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In fluid dynamics, laminar flow (or streamline flow) occurs when a fluid flows in parallel

layers, with no disruption between the layers.[1] At low velocities, the fluid tends to flow

without lateral mixing, and adjacent layers slide past one another like playing cards. There are

no cross-currents perpendicular to the direction of flow, nor eddies or swirls of fluids.[2] In

laminar flow, the motion of the particles of the fluid is very orderly with particles close to a

solid surface moving in straight lines parallel to that surface.[3] Laminar flow is a flow regime

characterized by high momentum diffusion and low momentum convection.

When a fluid is flowing through a closed channel such as a pipe or between two flat plates,

either of two types of flow may occur depending on the velocity and viscosity of the fluid:

laminar flow or turbulent flow. Laminar flow tends to occur at lower velocities, below a

threshold at which it becomes turbulent. Turbulent flow is a less orderly flow regime that is

characterised by eddies or small packets of fluid particles, which result in lateral mixing.[2] In

non-scientific terms, laminar flow issmooth, while turbulent flow isrough. A sphere in Stokes flow, at

very low Reynolds number.

An object moving through a

fluid experiences a drag

Contents force in the direction

opposite to its motion.

Relationship with the Reynolds number

Examples

Laminar flow barriers

See also

References

External links

The type of flow occurring in a fluid in a channel is important in fluid-dynamics problems and subsequently affects heat and mass

transfer in fluid systems. The dimensionless Reynolds number is an important parameter in the equations that describe whether fully

developed flow conditions lead to laminar or turbulent flow. The Reynolds number is the ratio of the inertial force to the shearing

force of the fluid: how fast the fluid is moving relative to how viscous it is, irrespective of the scale of the fluid system. Laminar flow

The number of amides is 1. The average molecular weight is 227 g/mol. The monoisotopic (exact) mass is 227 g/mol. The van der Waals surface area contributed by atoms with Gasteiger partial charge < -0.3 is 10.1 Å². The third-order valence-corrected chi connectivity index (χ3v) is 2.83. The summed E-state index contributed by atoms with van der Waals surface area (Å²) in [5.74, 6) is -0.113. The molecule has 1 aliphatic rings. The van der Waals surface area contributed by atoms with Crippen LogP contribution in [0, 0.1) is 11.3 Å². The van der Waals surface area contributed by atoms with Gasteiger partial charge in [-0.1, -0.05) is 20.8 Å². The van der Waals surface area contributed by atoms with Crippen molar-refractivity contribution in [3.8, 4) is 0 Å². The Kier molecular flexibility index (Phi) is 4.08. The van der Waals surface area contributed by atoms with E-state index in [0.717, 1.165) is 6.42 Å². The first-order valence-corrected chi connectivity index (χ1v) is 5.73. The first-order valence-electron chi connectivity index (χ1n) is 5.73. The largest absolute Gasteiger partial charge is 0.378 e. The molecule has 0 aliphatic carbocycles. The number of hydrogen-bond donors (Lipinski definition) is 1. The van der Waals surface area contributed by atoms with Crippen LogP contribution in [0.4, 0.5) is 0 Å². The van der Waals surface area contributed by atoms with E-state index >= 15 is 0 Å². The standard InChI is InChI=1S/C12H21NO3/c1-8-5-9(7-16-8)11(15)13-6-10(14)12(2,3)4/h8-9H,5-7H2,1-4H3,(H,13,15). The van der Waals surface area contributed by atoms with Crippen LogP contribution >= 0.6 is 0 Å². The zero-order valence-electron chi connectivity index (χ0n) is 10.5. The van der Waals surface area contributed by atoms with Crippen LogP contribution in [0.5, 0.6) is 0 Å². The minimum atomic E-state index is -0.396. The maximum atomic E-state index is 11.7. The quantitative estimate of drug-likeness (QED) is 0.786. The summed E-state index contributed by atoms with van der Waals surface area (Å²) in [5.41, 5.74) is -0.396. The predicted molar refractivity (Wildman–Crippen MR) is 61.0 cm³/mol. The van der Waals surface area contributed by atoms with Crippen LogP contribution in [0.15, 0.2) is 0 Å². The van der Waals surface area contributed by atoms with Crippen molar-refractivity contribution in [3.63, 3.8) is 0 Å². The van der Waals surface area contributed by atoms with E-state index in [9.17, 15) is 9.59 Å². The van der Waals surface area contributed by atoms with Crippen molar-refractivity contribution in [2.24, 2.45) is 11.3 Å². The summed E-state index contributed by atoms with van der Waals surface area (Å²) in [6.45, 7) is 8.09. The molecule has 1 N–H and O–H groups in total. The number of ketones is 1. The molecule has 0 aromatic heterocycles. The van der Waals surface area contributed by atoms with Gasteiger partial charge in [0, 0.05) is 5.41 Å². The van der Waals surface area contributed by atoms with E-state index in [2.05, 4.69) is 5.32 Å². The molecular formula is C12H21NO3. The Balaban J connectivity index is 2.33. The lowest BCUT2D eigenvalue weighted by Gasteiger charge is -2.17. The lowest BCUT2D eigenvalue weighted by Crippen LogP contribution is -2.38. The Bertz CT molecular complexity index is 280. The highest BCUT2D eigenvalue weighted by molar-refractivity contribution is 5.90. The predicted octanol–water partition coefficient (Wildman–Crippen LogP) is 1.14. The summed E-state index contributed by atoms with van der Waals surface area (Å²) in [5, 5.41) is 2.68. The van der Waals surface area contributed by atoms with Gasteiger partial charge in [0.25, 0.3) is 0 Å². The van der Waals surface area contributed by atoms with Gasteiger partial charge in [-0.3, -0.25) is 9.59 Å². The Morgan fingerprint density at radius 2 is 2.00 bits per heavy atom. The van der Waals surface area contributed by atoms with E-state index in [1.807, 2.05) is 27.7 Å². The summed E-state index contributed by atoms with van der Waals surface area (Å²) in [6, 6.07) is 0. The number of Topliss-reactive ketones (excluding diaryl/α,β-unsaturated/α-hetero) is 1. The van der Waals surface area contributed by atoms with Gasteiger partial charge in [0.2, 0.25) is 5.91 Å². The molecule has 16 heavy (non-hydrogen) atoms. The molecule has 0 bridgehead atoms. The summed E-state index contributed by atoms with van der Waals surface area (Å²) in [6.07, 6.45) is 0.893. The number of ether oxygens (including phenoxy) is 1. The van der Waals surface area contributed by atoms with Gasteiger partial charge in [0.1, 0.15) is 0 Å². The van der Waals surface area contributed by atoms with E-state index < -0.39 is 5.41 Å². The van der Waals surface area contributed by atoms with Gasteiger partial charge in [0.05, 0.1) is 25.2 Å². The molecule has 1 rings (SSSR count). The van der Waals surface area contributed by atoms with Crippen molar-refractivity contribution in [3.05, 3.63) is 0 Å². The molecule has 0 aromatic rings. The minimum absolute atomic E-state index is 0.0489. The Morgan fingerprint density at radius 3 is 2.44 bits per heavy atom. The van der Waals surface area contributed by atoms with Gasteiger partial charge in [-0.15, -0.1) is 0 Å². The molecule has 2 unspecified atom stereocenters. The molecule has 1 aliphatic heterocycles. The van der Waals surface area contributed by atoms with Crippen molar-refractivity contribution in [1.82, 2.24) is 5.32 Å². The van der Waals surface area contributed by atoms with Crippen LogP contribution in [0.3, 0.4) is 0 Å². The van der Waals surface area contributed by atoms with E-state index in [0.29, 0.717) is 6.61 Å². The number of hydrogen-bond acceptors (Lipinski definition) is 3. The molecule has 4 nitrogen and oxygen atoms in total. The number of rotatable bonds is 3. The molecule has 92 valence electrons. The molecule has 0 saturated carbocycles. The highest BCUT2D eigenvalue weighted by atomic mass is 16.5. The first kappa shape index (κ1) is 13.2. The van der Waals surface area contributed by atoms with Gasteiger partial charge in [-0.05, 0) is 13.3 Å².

generally occurs when the fluid is moving slowly or the fluid is very viscous. As the Reynolds number increases, such as by

increasing the flow rate of the fluid, the flow will transition from laminar to turbulent flow at a specific range of Reynolds numbers,

the laminar–turbulent transition range depending on small disturbance levels in the fluid or imperfections in the flow system. If the

Reynolds number is very small, much less than 1, then the fluid will exhibit Stokes, or creeping, flow, where the viscous forces of the

fluid dominate the inertial forces.

The specific calculation of the Reynolds number, and the values where laminar flow occurs, will depend on the geometry of the flow

system and flow pattern. The common example isflow through a pipe, where the Reynolds number is defined as

where:

DH is the hydraulic diameter of the pipe (m);

Q is the volumetric flow rate (m3/s);

A is the pipe's cross-sectional area (m2);

u is the mean speed of the fluid (SI units: m/s);

μ is the dynamic viscosity of the fluid (Pa·s = N·s/m2 = kg/(m·s));

ν is the kinematic viscosity of the fluid, ν = μρ (m2/s);

ρ is the density of the fluid (kg/m3).

For such systems, laminar flow occurs when the Reynolds number is below a critical value of approximately 2,040, though the

[4]

transition range is typically between 1,800 and 2,100.

For fluid systems occurring on external surfaces, such as flow past objects suspended in the fluid, other definitions for Reynolds

numbers can be used to predict the type of flow around the object. The particle Reynolds number Rep would be used for particle

suspended in flowing fluids, for example. As with flow in pipes, laminar flow typically occurs with lower Reynolds numbers, while

turbulent flow and related phenomena, such asvortex shedding, occur with higher Reynolds numbers.

Examples

A common application of laminar flow is in

the smooth flow of a viscous liquid through a

tube or pipe. In that case, the velocity of flow